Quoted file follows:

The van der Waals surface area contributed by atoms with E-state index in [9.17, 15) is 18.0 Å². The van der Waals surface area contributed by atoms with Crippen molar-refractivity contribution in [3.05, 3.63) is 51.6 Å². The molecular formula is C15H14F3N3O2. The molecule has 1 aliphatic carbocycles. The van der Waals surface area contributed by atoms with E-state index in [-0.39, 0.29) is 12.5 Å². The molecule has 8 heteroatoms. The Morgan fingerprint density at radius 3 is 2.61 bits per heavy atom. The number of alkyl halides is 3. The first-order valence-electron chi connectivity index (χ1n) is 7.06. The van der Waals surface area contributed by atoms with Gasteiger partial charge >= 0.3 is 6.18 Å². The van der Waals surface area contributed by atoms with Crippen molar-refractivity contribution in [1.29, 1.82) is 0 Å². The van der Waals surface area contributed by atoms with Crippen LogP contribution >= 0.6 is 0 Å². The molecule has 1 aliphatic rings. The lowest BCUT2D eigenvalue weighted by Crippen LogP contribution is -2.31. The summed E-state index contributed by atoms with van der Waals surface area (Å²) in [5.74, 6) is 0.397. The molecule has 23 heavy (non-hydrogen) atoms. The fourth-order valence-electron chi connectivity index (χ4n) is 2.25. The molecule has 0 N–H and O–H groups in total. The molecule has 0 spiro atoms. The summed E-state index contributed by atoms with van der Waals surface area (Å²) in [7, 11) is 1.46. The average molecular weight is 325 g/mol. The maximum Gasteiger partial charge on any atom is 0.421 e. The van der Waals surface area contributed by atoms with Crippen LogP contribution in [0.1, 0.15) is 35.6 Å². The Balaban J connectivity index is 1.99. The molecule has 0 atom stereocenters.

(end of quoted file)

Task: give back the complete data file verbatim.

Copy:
The van der Waals surface area contributed by atoms with E-state index in [9.17, 15) is 18.0 Å². The van der Waals surface area contributed by atoms with Crippen molar-refractivity contribution in [3.05, 3.63) is 51.6 Å². The molecular formula is C15H14F3N3O2. The molecule has 1 aliphatic carbocycles. The van der Waals surface area contributed by atoms with E-state index in [-0.39, 0.29) is 12.5 Å². The molecule has 8 heteroatoms. The Morgan fingerprint density at radius 3 is 2.61 bits per heavy atom. The number of alkyl halides is 3. The first-order valence-electron chi connectivity index (χ1n) is 7.06. The van der Waals surface area contributed by atoms with Gasteiger partial charge >= 0.3 is 6.18 Å². The van der Waals surface area contributed by atoms with Crippen molar-refractivity contribution in [1.29, 1.82) is 0 Å². The van der Waals surface area contributed by atoms with Crippen LogP contribution >= 0.6 is 0 Å². The molecule has 1 aliphatic rings. The lowest BCUT2D eigenvalue weighted by Crippen LogP contribution is -2.31. The summed E-state index contributed by atoms with van der Waals surface area (Å²) in [5.74, 6) is 0.397. The molecule has 23 heavy (non-hydrogen) atoms. The fourth-order valence-electron chi connectivity index (χ4n) is 2.25. The molecule has 0 N–H and O–H groups in total. The molecule has 0 spiro atoms. The summed E-state index contributed by atoms with van der Waals surface area (Å²) in [7, 11) is 1.46. The average molecular weight is 325 g/mol. The maximum Gasteiger partial charge on any atom is 0.421 e. The van der Waals surface area contributed by atoms with Crippen LogP contribution in [0.1, 0.15) is 35.6 Å². The Balaban J connectivity index is 1.99. The molecule has 0 atom stereocenters.